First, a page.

One of the biggest ways that Sony is differentiating the PlayStation 4 from the Xbox One is a strong reliance on quirky indie titles. It seems like for every blockbuster franchise like God of War and Uncharted there’s a flOw or Sound Shapes that challenges what we expect from a video game. Hohokum isn’t any different. In fact, it almost feels a little bit like the lovechild of the aforementioned titles: you guide a tadpole-like object around an abstract world similar to flOw, and nearly everything you touch adds another layer to the song playing in the background a la Sound Shapes. It’s an incredibly relaxed game where it’s easy to lose track of just how long you’ve ben playing as you explore each interconnected arty world. Words have a hard time doing it justice, which is why I’m streaming it just for you from the PS4 starting at 7 p.m. Eastern / 4 p.m. Pacific. Even better? You’ll have a chance to win a download code or three for the game during the broadcast.
Sony just hit another big milestone in the console wars. The company has officially sold over 10 million PlayStation 4s since the gaming system launched back in November — and those are units in the hands of real players, not on store shelves. For those keeping track, this means that Sony has delivered about three million PS4s in the past three months. The enthusiasm for the device isn’t slowing down any time soon, then. It’s not clear how close Microsoft is to hitting that largely symbolic mark, although its recently launched Kinect-free Xbox One may help it close the gap.
We’ve still got a little under a month left before Destiny officially makes its way to consoles, but we already know a bit about Bungie’s expansion plans. At a Sony Gamescom event, the company announced that its first expansion pack for multiplayer, The Dark Below, will be available to everyone this December. Of course, it wouldn’t be a Sony-related event without some exclusive content, and Bungie didn’t disappoint there: The new expansion will come with a map called Blue Exodus that’s exclusive to PlayStation 4 users.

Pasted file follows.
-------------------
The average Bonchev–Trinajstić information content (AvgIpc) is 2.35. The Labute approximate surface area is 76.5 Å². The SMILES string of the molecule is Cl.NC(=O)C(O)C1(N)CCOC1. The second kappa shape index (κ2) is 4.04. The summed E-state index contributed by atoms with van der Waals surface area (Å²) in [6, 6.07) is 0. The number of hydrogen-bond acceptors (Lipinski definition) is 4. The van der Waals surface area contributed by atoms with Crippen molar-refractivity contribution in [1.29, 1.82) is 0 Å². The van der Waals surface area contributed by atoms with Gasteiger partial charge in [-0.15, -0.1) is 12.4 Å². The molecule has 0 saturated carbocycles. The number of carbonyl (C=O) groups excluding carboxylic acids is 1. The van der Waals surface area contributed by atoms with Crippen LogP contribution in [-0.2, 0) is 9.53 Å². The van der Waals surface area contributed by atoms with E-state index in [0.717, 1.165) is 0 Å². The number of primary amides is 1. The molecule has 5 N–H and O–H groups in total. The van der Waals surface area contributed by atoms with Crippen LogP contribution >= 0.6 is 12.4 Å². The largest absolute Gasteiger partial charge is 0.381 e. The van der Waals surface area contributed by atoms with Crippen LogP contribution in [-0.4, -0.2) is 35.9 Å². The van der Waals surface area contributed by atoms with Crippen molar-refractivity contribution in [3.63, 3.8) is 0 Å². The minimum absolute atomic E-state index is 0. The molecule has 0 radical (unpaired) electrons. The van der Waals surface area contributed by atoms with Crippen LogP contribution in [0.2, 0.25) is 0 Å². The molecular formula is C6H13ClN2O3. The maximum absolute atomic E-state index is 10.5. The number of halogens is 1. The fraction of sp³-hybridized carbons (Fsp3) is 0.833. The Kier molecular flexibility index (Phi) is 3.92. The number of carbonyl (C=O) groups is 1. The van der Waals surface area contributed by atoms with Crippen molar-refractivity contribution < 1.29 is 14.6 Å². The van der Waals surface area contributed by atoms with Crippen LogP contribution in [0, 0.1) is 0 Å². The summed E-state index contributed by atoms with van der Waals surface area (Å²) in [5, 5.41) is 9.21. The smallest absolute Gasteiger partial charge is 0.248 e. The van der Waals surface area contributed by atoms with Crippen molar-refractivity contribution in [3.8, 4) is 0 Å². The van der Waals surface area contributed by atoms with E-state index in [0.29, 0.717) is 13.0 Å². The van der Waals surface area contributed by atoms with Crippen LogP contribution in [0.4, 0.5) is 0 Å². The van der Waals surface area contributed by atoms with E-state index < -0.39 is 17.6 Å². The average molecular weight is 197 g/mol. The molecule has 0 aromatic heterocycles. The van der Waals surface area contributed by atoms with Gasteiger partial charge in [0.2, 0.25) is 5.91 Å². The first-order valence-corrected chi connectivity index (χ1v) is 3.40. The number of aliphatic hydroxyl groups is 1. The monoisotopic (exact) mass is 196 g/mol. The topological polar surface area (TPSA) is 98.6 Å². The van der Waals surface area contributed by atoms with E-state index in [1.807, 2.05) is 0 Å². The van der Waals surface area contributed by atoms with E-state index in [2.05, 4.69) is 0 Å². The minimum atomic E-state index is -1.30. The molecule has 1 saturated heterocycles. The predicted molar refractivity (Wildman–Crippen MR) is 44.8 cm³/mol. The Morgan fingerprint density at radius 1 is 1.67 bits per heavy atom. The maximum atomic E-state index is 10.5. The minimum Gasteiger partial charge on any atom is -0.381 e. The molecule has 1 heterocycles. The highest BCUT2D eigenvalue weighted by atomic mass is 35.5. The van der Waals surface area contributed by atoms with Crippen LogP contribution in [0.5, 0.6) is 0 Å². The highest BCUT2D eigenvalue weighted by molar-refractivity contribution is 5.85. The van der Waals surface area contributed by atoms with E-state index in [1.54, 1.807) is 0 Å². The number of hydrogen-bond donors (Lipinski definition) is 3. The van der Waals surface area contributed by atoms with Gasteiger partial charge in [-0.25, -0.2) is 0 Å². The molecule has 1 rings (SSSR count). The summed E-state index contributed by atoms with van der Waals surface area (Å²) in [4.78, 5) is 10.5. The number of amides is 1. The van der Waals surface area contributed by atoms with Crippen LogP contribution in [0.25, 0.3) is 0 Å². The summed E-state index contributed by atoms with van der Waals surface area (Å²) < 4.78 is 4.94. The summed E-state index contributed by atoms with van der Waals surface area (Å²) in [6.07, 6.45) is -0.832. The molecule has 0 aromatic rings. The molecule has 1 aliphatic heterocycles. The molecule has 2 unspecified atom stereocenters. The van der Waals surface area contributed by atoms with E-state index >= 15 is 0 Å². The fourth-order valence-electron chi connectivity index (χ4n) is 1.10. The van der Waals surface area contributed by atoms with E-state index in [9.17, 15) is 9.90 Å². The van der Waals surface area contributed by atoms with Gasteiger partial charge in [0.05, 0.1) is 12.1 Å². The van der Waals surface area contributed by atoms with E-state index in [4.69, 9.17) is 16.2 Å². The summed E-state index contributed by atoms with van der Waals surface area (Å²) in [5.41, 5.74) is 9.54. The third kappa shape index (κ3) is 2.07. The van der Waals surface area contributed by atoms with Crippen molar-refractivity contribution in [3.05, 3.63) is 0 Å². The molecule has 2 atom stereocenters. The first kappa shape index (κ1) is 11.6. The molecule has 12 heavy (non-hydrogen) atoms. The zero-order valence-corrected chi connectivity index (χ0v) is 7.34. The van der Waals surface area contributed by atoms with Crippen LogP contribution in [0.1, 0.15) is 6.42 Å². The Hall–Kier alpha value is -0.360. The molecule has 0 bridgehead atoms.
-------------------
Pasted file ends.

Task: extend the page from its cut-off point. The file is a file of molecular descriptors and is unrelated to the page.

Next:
Additionally, Bungie also debuted a trailer showing off many of the game’s Crucible multiplayer modes that will be available at launch, which you can replay below. There’s Skirmish, which is a small-team (3v3) mode that encourages teamwork to survive; Rumble, which is you versus everyone; Salvage is a 3v3 mode in which you defend relics; Clash is similar to Skirmish, but each team is twice as large; Combined Arms is team warfare with vehicles; and Control is a zone defense mode. You can pre-order Destiny now or wait until September 9th, but these kinds of teasers aren’t making the wait any easier on us.
Stay up to date on our Gamescom news here!
We just got a closer look at some of the big-name titles coming to the PS4 from Gamescom, but Sony Computer Entertainment CEO Jim Ryan just took a moment to talk about SharePlay. It’s slated to come as part of the PS4′s 2.00 update in the fall, and it’s perhaps not quite what you’d expect — the feature essentially lets you “share” your copy of a game (any game!) with online friends who also have PlayStation Plus. Sony refers to the resulting co-op experience as a “virtual couch,” from which you can jointly tackle challenges in games, and yield control of your avatar to remotely situated pals who are better equipped to beat a game than you are.
This is a developing story, please refresh for updates.
At the game industry’s annual United States trade show, the Electronic Entertainment Expo, the big three console makers battle it out for your attention. At Gamescom — the world’s largest gaming trade show which draws around 350K people — it’s kind of Sony’s show. Sure, Microsoft has an event. And hey, this year there were some pretty big announcements at Microsoft’s event. But Europe is Sony territory, and this is the show where PlayStation is wont to make some big waves. Join us right here at 1PM ET for the whole event as it unfolds, live from Cologne, Germany.